git remote add upstream git@github.com:fishbotics/cse571-sp21-project-1.git
git push origin

2. Build the above mentioned packages on the duckiebot

dts devel build -f -H {ROBOT_NAME}.local from the {PATH}\cse571-sp21-project-1 folder.

3. Run the packages on the duckiebot.

dts devel run -H {ROBOT_NAME}.local from the {PATH}\cse571-sp21-project-1 folder.

4. Visualize what is happening by logging into the robot with the below command.

dts start_gui_tools --vnc ROBOT_NAME and open http://localhost:8087/ Open the RViz, add \tf from the panel like the figure below. add_tf Adding TF to Displays.

VNC Example of visualization after adding TF to Displays. Here is the video of what it will look like

5. Record a screen recording of what you can visualize using RViz and other tools (similar to above).

(Note) How did the run command know what to run? Change what you are launching with the above run command.

By default, the above command will launch the package(s) indicated in the ./launchers/default.sh file. Be sure to follow these instructions in order to build. You cannot build this on your desktop using the typical docker build workflow.

TASK-2 Create a physical map-1 using duckietown supplies

1. Create a map in your environment that looks and measures like below. Note that consistent height of the tag center to the base of the stand will avoid noise in the estimation.

Map1

2. Understanding the coordinate frames in the map (both physical as well as what is visualized in the RViz).

In RViz, coordinate frames are colored with x-axis in red, y-axis in green and z-axis in blue. For map-1, AprilTAG-31 (AT-31) is the global origin frame. map-1 has two other tags (AT-32 and AT-65) with fixed transformation with respect to the map frame. my_static_tf package runs by default from the ./launchers/default.sh to publish \tf tree that you can see in RViz. So overall, you can select 4 transforms (map, april_tag_31, april_tag_32, april_tag_65) in RViz to see the map.

Map1_RViz

3. Understanding the measurements published in the map frame.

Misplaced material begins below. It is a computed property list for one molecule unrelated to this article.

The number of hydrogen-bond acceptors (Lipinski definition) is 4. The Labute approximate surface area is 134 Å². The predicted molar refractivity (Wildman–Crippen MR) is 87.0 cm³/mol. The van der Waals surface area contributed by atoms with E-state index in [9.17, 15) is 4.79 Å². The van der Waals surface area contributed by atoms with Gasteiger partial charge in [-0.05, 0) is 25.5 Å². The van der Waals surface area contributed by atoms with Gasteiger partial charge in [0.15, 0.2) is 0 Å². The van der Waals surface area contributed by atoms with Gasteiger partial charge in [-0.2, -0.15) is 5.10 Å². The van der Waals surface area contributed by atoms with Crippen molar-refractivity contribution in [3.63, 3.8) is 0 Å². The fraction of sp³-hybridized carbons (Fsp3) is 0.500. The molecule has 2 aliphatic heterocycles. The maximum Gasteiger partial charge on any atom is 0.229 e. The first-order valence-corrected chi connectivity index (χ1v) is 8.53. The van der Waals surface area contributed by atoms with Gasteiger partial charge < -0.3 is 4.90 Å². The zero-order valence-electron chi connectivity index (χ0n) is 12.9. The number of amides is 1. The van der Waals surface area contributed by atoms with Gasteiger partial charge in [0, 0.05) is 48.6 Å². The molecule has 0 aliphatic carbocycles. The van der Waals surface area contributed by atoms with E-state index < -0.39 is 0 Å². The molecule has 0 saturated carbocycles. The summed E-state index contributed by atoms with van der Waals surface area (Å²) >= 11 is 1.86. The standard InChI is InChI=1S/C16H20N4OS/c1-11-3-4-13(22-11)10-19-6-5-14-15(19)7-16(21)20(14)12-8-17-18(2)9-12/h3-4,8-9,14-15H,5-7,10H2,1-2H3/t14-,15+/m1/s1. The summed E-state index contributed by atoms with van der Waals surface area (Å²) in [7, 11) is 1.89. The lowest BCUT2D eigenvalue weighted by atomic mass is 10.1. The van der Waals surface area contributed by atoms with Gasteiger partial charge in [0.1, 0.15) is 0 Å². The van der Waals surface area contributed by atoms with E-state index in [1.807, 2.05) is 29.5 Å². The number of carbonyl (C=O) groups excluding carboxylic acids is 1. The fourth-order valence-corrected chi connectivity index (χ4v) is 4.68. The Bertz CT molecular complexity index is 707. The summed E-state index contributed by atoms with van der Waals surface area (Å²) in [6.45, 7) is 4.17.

It is important to understand the TF tree.

  • When the robot detects an AT, a transform is published linking april_tag_{id} to its internal pose as read by the camera april_tag_cam_{id}.
  • Another transform links april_tag_cam_{id} and at_{id}_camera_rgb_link (which is the internal transform of the camera).
  • Another transform links the internal camera to its physical location via at_{id}_camera_rgb_link to at_{id}_camera_link.
  • Using the design of the robot, we can get the transform between at_{id}_camera_link to the base of the robot at_{id}_base_link.

Notice that all of these transforms is specific to a AprilTAG. This is the measurement we provide you when a robot detects an AprilTAG. At the end of the Task 1, you should be able to visualize these transforms in RViz. Move the robot around and see how these transforms change. You can also change the visualization's global frame from \map to any other frame using the "Global options" -> "Fixed frame" in RViz.

4. Record what you can visualize in RViz and an image of the physical map created.

TASK-3 Implement sensor_fusion_localization package and test on map-1.

After you understand the TF-tree, you can start thinking about our two filtering methods: the Extended Kalman Filter and the Particle Filter. Your task is going to involve modifying the (very rough) skeleton code we provide here and demonstrating results with the two methods.